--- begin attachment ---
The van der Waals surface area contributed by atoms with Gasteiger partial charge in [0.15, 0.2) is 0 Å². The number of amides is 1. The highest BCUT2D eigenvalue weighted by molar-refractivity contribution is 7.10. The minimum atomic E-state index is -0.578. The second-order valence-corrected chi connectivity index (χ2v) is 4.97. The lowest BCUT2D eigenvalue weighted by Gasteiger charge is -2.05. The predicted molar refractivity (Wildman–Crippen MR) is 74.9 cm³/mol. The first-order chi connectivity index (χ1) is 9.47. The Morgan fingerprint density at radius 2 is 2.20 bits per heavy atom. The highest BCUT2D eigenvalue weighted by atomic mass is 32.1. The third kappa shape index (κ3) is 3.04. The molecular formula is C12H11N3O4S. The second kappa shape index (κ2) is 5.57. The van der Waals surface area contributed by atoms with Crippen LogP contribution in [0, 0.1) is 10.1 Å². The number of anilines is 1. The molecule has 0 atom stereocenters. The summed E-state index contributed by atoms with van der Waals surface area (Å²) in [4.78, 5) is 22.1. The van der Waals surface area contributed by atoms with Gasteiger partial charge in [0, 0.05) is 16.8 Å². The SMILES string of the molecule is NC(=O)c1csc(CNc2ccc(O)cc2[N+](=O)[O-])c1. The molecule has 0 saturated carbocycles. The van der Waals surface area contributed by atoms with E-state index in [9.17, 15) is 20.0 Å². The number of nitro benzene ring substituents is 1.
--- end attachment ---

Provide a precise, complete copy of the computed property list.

The van der Waals surface area contributed by atoms with Gasteiger partial charge in [0.15, 0.2) is 0 Å². The number of amides is 1. The highest BCUT2D eigenvalue weighted by molar-refractivity contribution is 7.10. The minimum atomic E-state index is -0.578. The second-order valence-corrected chi connectivity index (χ2v) is 4.97. The lowest BCUT2D eigenvalue weighted by Gasteiger charge is -2.05. The predicted molar refractivity (Wildman–Crippen MR) is 74.9 cm³/mol. The first-order chi connectivity index (χ1) is 9.47. The Morgan fingerprint density at radius 2 is 2.20 bits per heavy atom. The highest BCUT2D eigenvalue weighted by atomic mass is 32.1. The third kappa shape index (κ3) is 3.04. The molecular formula is C12H11N3O4S. The second kappa shape index (κ2) is 5.57. The van der Waals surface area contributed by atoms with Crippen LogP contribution in [0, 0.1) is 10.1 Å². The number of anilines is 1. The molecule has 0 atom stereocenters. The summed E-state index contributed by atoms with van der Waals surface area (Å²) in [4.78, 5) is 22.1. The van der Waals surface area contributed by atoms with Gasteiger partial charge in [0, 0.05) is 16.8 Å². The SMILES string of the molecule is NC(=O)c1csc(CNc2ccc(O)cc2[N+](=O)[O-])c1. The molecule has 0 saturated carbocycles. The van der Waals surface area contributed by atoms with E-state index in [9.17, 15) is 20.0 Å². The number of nitro benzene ring substituents is 1.